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2000 - Saloni M goes South

Ramez Tabit

Ramez, a VCA graduate, was born in Lebanon and migrated to Australia at the age of thirteen. Since the completion of his Diploma in 1990, he has performed for the stage, film and television.

Ramez turned to writing in 1994 and since then he has written Empty Shells, funded by the Australia Council in 1997, But You Don't Look Middle Eastern?", commissioned by the Australian Arabic Council for the international year of tolerance in 1995, Mervin M Mervin, produced by La Mama Theatre in 1985, and currently Ramez is completing a Vic Arts commission for The Muslim Sinner and rehearsing to perform in a comedy Just Love, for the Fringe Festival 2000.

Ramez is a committee management member on the Melbourne Workers Theatre company board and a MEAA member.

  Ramez Tabit


As an Australian artist, I am a first generation migrant, but one who has come to Australia at an age young enough to be well assimilated in Australian society yet old enough to maintain cultural background and language of the old country. I believe this gives me an ideal point of view to contribute toward the process of breaking down stereotypes, advancing contribution to cross-cultural understanding and interaction, and further diminishing inter-cultural misunderstandings and bigotry. And more specifically to the Arts Industry - a contribution to new material that accurately reflects the cultures of the real face of Australian communities other than the mainstream and provides more employment opportunities for artists of non-English speaking backgrounds who are so often typecast and denied opportunities that mainstream Australians continually enjoy.

from Empty Shells

a play by Ramez Tabit

Scene 3 - Differences

Tony and Ahmed enter from different directions.

They are excited and full of news.

Ahmed:     Did you hear what happened? Christian Maronite stopped a bus full of Palestinians and shot them all dead. All twenty-seven of them.

Tony:        It was a revenge attack, because earlier on Palestinians shot four Christian Maronites in Ain Rammanah.

Ahmed:    Twenty-seven people killed and only because they were Palestinians.

  Ramez in Empty Shells
Ramez in Empty Shells

Tony:       It was a revenge attack!

Ahmed:    Yeah, but the Palestinians killed four, not twenty-seven.

Tony:      They shouldn't have killed the four in the first place.

Ahmed:    They weren't even Armed, they just stopped this bus because there were Palestinians on it. Got them out and shot them all dead.

Tony:      They were Armed.

Ahmed:    They were not.

Tony:       They were. They were even warned not to drive through the area.

Ahmed:    So you kill them for driving through the area?

Tony:       They were on the bus waving their guns around and intimidating the neighbourhood.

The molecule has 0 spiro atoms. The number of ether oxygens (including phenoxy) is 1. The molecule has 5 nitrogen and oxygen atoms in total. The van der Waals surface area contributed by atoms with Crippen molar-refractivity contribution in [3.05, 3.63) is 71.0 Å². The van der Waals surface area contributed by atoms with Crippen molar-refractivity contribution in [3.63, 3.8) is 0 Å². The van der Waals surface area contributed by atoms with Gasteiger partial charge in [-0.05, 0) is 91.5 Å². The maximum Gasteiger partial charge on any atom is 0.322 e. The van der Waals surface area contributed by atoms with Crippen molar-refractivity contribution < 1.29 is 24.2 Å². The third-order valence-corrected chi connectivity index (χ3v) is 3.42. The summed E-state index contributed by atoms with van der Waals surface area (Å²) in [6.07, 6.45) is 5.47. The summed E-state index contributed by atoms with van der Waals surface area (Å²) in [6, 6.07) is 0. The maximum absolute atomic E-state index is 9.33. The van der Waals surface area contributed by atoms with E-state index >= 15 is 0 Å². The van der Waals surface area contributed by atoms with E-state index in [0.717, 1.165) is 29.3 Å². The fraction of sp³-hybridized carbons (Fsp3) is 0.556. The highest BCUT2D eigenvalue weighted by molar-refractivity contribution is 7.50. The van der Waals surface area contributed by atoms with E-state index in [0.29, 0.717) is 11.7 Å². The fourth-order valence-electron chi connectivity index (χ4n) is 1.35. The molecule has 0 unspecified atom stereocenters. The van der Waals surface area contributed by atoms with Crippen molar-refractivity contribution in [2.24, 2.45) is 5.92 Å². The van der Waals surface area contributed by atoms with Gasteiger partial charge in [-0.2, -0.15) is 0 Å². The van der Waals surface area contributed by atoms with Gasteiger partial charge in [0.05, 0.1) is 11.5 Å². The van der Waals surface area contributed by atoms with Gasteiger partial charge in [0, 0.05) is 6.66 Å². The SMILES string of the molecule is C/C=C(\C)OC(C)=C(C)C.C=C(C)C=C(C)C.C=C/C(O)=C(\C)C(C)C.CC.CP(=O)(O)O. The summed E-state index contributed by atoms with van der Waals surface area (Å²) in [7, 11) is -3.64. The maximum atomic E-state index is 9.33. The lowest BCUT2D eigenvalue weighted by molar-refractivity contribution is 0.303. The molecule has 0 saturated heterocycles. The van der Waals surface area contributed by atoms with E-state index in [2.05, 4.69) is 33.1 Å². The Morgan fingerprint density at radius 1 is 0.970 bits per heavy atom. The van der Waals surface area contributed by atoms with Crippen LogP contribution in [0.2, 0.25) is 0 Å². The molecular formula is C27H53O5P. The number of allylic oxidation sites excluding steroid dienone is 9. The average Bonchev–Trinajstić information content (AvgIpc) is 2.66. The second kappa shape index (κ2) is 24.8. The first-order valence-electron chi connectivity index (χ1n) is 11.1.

Ahmed:    They were not.

Tony:       I heard it on the radio.

Ahmed:    The station I listened to said they were civilians on the bus, not Armed ones.

Tony:       It's not what the Voice of Lebanon said.

Ahmed:    That's what the Voice of the people said.

Tony:       Why do you support them anyway, you're not Palestinians.

Ahmed:    They're mostly Muslims and Arabs like us. Of course I'm going to support them.

Tony:      Maronites are Arabs too. How come you don't support them?

Ahmed:   The Maronites keep insisting that Lebanon is a European country.

Tony:      Come on Ahmed, not all of them.

Ahmed:   Why do you speak French?

Tony:      We all learn French at school.

Ahmed:    Us Sunnis, Shiites, Druze or Christian Greek Orthodox for that matter, learn French as a second language. You learn the culture. You call yourself French.

Tony:      I'm not French, I'm an Arab.

Ahmed:   So are the Palestinians. How come you don't support them?

Tony:      They make trouble with Israel and Israel picks on Lebanon because we protect them.

Ahmed:    If war does start, whose side are you going to be on?

Tony:      The Christian side I guess.

Ahmed:   What do you mean the Christian side? If you support them you'd have to move away from here.

Tony:      I don't want to leave.

Ahmed:   Then you can't support the Maronites.

Tony:      I don't support the fighting.

Ahmed:   They don't care. They'll look at what side you support.

Tony:      I'm a Christian Maronite, I can't change that.

Ahmed:   You're part of this neighbourhood.

Tony:     I know.

Ahmed:  You should support this town.

Tony:     I do.

Ahmed:  Aren't you proud of being an Arab?

Tony:     I am. But I'm a Christian, I have to be on their side. I can't turn my back on them,

Ahmed:  But you can on other Arabs?

Tony:     No. How should I know, I never thought about this before.

Ahmed:   Nor have I, but you'll have to choose now.

Tony:     Why do I have to choose?

Ahmed:   Because there are more Muslims here.

Tony:      But I don't care about politics.

Ahmed:   It doesn't matter.

Tony:      Suddenly every one is talking about Muslims and Christians hating each other, what happened?

Ahmed:   (Exasperated) You know what happened. The Palestinians killed four. The Christians killed twenty-seven. Twenty-seven civilians.

Tony:      They shouldn't have killed the four in the first place.

(Pause.)    They stare at each other.

© Ramez Tabit 1997

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